Preparation and characterization of L - Dopa loaded chitosan - based dry powder: Rescue / continuous supplement in Parkinson's disease via inhalation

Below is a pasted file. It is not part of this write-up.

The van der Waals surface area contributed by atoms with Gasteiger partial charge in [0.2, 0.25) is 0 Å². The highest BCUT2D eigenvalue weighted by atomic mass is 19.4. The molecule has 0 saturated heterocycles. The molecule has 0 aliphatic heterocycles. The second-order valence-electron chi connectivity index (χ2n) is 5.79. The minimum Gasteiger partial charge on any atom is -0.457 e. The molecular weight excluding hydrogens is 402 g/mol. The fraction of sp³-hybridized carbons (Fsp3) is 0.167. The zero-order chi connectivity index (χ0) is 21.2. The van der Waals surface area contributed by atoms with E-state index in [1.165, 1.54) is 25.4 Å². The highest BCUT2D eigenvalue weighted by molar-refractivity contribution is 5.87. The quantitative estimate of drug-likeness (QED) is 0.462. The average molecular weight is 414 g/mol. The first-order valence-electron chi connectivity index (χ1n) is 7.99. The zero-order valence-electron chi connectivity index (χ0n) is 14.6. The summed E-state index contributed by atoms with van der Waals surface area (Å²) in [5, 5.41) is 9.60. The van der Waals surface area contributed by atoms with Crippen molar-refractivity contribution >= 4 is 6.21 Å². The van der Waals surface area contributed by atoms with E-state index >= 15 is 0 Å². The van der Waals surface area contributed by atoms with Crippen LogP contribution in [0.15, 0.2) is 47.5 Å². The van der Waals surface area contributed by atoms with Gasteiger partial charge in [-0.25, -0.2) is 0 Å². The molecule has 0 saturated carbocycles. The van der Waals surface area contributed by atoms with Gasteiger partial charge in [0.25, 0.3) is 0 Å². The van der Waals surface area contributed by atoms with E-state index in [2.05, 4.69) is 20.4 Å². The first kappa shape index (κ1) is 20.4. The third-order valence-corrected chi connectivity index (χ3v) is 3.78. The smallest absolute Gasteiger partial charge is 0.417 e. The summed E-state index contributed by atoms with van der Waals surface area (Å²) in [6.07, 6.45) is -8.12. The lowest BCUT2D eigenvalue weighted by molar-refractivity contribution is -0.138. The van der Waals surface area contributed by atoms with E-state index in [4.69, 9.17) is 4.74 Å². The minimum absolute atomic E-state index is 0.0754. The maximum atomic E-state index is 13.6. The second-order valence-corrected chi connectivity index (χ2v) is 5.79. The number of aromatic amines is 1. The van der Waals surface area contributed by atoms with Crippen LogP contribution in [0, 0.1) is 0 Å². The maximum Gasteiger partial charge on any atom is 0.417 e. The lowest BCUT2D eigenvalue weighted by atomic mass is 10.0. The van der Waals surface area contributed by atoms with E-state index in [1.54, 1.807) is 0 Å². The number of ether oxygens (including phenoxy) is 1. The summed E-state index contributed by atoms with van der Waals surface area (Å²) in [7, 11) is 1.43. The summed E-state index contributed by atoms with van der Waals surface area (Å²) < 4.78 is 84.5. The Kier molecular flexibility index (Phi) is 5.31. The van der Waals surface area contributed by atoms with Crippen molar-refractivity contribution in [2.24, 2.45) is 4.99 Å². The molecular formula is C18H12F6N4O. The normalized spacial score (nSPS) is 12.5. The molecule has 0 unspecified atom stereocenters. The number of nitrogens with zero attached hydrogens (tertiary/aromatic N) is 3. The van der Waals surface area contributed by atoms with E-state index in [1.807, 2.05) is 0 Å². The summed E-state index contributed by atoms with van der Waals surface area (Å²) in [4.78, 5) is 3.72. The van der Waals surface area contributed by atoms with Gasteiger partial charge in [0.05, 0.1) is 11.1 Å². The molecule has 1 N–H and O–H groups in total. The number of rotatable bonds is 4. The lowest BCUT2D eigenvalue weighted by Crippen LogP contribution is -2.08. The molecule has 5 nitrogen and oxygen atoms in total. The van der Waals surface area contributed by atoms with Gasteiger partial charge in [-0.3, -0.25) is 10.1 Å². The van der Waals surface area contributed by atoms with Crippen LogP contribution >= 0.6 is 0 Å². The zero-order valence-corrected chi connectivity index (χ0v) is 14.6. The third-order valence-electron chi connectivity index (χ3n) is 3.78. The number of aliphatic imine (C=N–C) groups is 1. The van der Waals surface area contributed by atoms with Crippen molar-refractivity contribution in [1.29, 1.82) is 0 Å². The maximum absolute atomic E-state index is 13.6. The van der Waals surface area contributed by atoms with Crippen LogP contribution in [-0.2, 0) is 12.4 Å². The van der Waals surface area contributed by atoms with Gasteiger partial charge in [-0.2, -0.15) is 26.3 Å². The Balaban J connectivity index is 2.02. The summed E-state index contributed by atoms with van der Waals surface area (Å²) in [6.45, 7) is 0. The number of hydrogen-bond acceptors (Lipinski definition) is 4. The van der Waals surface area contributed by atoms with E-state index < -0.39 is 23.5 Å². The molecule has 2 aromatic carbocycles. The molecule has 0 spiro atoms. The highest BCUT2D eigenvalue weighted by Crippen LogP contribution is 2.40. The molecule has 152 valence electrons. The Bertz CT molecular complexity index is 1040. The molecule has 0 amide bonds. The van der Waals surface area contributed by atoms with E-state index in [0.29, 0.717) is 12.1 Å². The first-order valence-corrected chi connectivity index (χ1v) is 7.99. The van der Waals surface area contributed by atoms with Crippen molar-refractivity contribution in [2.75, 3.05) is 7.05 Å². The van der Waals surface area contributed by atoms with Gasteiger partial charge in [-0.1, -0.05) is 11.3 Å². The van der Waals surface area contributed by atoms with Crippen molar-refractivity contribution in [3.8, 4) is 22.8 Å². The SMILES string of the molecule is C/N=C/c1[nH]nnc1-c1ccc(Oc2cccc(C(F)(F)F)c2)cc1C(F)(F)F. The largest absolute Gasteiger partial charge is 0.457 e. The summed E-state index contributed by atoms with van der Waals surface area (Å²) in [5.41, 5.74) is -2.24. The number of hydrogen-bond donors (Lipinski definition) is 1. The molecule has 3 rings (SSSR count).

L – Dopa (LD) oral administration for controlling Parkinson's disease (PD) motor symptoms at the later stage will become inefficient pharmacodynamically due to the motor deteriorations result from LD fluctuated pharmacokinetic parameters especially gastrointestinal absorption and short plasma half-life. The goal from this work was preparing LD loaded chitosan-based dry powder nanoparticles (LD-CSNPs) for pulmonary delivery and hence reducing the dose required and frequency of administration. By employing Box-Behnken experimental design (BBD) for optimizing the dependent variables that include; the particle size (PS) [Y1] and encapsulation efficiency (EE) [Y2] of LD NPs prepared from chitosan (CS) by ionotropic gelation method, at different combinations of independent variables that include; CS concentration [X1], chitosan/tripolyphosphate (CS/TPP) mass ratio [X2] and LD/CS mass ratio [X3]. Ultracentrifuge, dynamic light scattering and spectrophotometer were used to measure NPs EE, size and LD quantification respectively. The optimum conditions were determined by subsequent regression and multicriteria decision analyses of the output data. The independent variables had interactive effects and greatly affect both responses. The optimum conditions for NPs production are the CS concentration [X1] of 1.2-1.6 mg/ml, CS/TPP mass ratio [X2] of 6-7 and LD/CS mass ratio [X3] of 1.8-2, which yielded NPs with PS range between 243-266 nm and EE% range between 53-58%. The x-ray powder diffraction (XRPD) shows that LD low intense peak reveal it's dispersion in a homogenous pattern and hence its nature becomes amorphous within the carrier and the Fourier transform infrared (FTIR) spectra shows that no physicochemical interaction occurs between the LD and the carrier. Korsmeyer-Peppas model was the best to fit the in vitro release data, the non-Fickian (anomalous) diffusion was the mechanism of release and the Weibull 4 model was the best for dissolution data fitting where the curve of release was parabolic (b<1, case 3). This procedure has optimized the LD-CSNPs PS and EE.
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